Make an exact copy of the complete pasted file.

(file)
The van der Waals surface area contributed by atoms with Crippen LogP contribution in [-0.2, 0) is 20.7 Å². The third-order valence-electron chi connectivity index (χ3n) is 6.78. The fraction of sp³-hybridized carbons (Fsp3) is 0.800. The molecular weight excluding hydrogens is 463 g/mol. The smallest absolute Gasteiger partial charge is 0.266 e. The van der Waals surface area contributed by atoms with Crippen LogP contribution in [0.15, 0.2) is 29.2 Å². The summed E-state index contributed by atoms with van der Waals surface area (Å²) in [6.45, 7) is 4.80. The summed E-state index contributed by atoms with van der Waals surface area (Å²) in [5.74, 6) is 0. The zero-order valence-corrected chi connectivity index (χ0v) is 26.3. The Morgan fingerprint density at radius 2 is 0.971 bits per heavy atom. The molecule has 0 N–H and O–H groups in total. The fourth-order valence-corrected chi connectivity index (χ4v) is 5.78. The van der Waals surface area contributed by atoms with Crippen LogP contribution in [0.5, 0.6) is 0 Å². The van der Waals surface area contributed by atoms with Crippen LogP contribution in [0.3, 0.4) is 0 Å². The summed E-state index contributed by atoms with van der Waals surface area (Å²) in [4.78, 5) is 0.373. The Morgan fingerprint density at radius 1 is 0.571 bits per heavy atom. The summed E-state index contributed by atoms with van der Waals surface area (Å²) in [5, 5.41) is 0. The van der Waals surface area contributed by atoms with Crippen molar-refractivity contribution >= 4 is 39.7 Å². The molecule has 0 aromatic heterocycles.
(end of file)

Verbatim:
The van der Waals surface area contributed by atoms with Crippen LogP contribution in [-0.2, 0) is 20.7 Å². The third-order valence-electron chi connectivity index (χ3n) is 6.78. The fraction of sp³-hybridized carbons (Fsp3) is 0.800. The molecular weight excluding hydrogens is 463 g/mol. The smallest absolute Gasteiger partial charge is 0.266 e. The van der Waals surface area contributed by atoms with Crippen LogP contribution in [0.15, 0.2) is 29.2 Å². The summed E-state index contributed by atoms with van der Waals surface area (Å²) in [6.45, 7) is 4.80. The summed E-state index contributed by atoms with van der Waals surface area (Å²) in [5.74, 6) is 0. The zero-order valence-corrected chi connectivity index (χ0v) is 26.3. The Morgan fingerprint density at radius 2 is 0.971 bits per heavy atom. The molecule has 0 N–H and O–H groups in total. The fourth-order valence-corrected chi connectivity index (χ4v) is 5.78. The van der Waals surface area contributed by atoms with Crippen LogP contribution in [0.5, 0.6) is 0 Å². The van der Waals surface area contributed by atoms with Crippen LogP contribution in [0.3, 0.4) is 0 Å². The summed E-state index contributed by atoms with van der Waals surface area (Å²) in [4.78, 5) is 0.373. The Morgan fingerprint density at radius 1 is 0.571 bits per heavy atom. The summed E-state index contributed by atoms with van der Waals surface area (Å²) in [5, 5.41) is 0. The van der Waals surface area contributed by atoms with Crippen molar-refractivity contribution >= 4 is 39.7 Å². The molecule has 0 aromatic heterocycles.